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Britney Spears' eighth studio album 'Britney Jean' gets mixed reviews

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Former "X Factor" U.S. judge Britney Spears is getting mixed reviews for her eighth studio album, "Britney Jean," which was released in the U.S. and Canada on Dec. 3, 2013 and in other countries on Dec. 2, 2013. Most of the positive reviews are saying that "Britney Jean" is a very good dance/pop album, while most of the negative reviews are saying that "Britney Jean" is musically stale and lacking in any real personality. (See a sampling of reviews at the end of this article.)

Earlier this year, Spears went on the Internet to say that "Britney Jean" is her "most personal" album so far. And in an interview with E! News that was published on Nov. 2, 2013, Spears says of "Perfume," the album's second single: "'Perfume' is incredibly special to me because it hits close to home, and I think the story is relatable to everyone. Everyone's been through an insecure moment in a relationship that's left them vulnerable and I think this song captures that."

In a hand-written open letter posted on her official Internet outlets, Spears made this statement about her "Britney Jean" album:

"I haven't sat down to write you guys in SUCH a long time. Long overdue! We're all so used to getting our thoughts out in 140 characters, but sometimes its nice to take time to sit down and write something a little longer and more personal. I am putting the finishing touches on my new album, "Britney Jean" over the next few days and I am so excited for you to hear it. I poured my heart and soul into this album and it's been an incredible journey. I've learned a lot about myself, and as I am finishing, I am reminded of the incredible foundation that has supported me for the last 15 years. Thank you all for continuing to follow me on this journey and for allowing me to do what I love to do. I can’t believe this is my eighth studio album and I know I keep telling you that it is my most personal record yet, but its true and I’m really proud of that.

"I have been through a lot in the past few years and it has really inspired me to dig deeper and write songs that I think everyone can relate to. Working with people like Sia, William Orbit, and of course has been an amazing experience. They have listened to all of my ideas and helped me bring them to life. There are a lot of really fun, upbeat dance songs, but it was important to me that I show my strength, and my attitude, and my vulnerability. Of course, I also have some surprises for you guys ;)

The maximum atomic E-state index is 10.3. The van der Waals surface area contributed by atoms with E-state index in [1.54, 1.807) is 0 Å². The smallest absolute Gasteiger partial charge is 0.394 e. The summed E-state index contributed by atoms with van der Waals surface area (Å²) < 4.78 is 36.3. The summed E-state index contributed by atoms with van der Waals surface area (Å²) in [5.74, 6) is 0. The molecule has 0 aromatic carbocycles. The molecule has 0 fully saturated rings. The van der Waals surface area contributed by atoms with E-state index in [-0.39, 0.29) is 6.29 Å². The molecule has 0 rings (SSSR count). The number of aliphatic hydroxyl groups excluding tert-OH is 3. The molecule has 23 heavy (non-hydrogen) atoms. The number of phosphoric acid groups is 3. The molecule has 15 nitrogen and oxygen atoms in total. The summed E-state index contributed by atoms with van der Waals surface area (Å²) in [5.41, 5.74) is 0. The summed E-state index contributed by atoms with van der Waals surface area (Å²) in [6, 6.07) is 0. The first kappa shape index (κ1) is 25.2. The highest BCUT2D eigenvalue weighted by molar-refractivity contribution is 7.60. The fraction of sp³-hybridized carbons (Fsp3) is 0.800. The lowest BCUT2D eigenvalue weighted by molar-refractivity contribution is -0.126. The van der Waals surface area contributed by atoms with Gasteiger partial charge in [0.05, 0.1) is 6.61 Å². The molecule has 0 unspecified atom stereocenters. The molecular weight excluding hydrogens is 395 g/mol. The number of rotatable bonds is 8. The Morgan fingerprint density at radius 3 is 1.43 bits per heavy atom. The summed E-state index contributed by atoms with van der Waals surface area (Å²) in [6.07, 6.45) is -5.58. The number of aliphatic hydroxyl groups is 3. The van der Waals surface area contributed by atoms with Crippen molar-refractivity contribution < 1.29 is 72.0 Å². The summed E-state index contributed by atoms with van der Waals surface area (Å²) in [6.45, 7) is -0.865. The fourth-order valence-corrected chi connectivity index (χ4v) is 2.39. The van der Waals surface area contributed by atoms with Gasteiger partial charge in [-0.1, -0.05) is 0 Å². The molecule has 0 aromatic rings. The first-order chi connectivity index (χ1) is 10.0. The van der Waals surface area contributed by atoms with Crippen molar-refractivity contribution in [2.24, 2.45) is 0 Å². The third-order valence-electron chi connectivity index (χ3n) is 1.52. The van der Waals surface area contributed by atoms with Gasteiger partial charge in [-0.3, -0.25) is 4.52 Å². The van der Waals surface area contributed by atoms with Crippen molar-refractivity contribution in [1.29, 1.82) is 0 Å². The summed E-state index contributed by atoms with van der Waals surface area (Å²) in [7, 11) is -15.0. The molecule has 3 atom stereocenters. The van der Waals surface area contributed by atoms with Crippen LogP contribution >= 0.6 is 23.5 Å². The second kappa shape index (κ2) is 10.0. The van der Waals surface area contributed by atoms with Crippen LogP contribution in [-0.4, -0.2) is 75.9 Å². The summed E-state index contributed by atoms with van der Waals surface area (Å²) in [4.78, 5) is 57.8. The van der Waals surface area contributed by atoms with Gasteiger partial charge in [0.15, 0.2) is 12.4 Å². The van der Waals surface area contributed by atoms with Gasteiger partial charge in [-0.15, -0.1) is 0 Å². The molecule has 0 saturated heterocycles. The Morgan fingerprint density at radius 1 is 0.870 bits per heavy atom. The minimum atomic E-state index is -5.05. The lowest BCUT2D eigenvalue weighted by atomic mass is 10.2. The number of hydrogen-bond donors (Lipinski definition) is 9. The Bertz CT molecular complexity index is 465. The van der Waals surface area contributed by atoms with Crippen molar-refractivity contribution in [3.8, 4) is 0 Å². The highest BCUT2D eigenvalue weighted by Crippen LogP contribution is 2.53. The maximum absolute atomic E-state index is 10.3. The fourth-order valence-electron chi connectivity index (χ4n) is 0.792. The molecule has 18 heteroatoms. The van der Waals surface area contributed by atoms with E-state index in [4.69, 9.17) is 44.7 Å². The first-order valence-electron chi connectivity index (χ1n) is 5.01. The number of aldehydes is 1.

"I want to show you the different sides of Britney Spears. I am a performer. I am a Mom. I am funny. I am your friend! I am Britney Jean.

"Hope you love my labor of love!"

"Work Bitch" is the first single from "Britney Jean." As previously reported, the music video for "Work Bitch" premiered and got very polarizing reactions from viewers. While many of her fans say that they love the video, other people have expressed disgust over the video.

The video, which has an S&M theme, features a scantily clad Spears as a dominatrix who at times is shown whipping other scantily clad women. In one scene in the video, Spears is in an S&M swinger club, where she is also shown whipping someone.

"Work Bitch" was released on Sept. 17, 2013, the same day that she officially announced on "Good Morning America" that she is headlining a two-year concert residency titled "Britney: Piece of Me" at Planet Hollywood in Las Vegas. Tickets for the residency (which has initially announced 50 shows, beginning on Dec. 27, 2013) have been selling at a brisk pace.

"Work Bitch" has become a Top 20 hit in several countries. In the U.S., "Work Bitch" debuted at No. 12 on the Billboard Hot 100 chart, but the song plummeted to No. 41 in its second week.

"Perfume," the second single from "Britney Jean," was released on Nov. 5, 2013, but it flopped in the U.S. and most other countries, where the song didn't make it into the Top 40. In the U.S., "Perfume" peaked at No. 76 on the Billboard Hot 100 chart.

As previously reported, Spears revealed a few details about her eighth studio album, which she recorded with and other producers. On July 3, 2013, she tweeted: "Really excited 2 give u a taste of my new album... can't wait 2 share what I've been working on. Going to be my most personal album ever :)."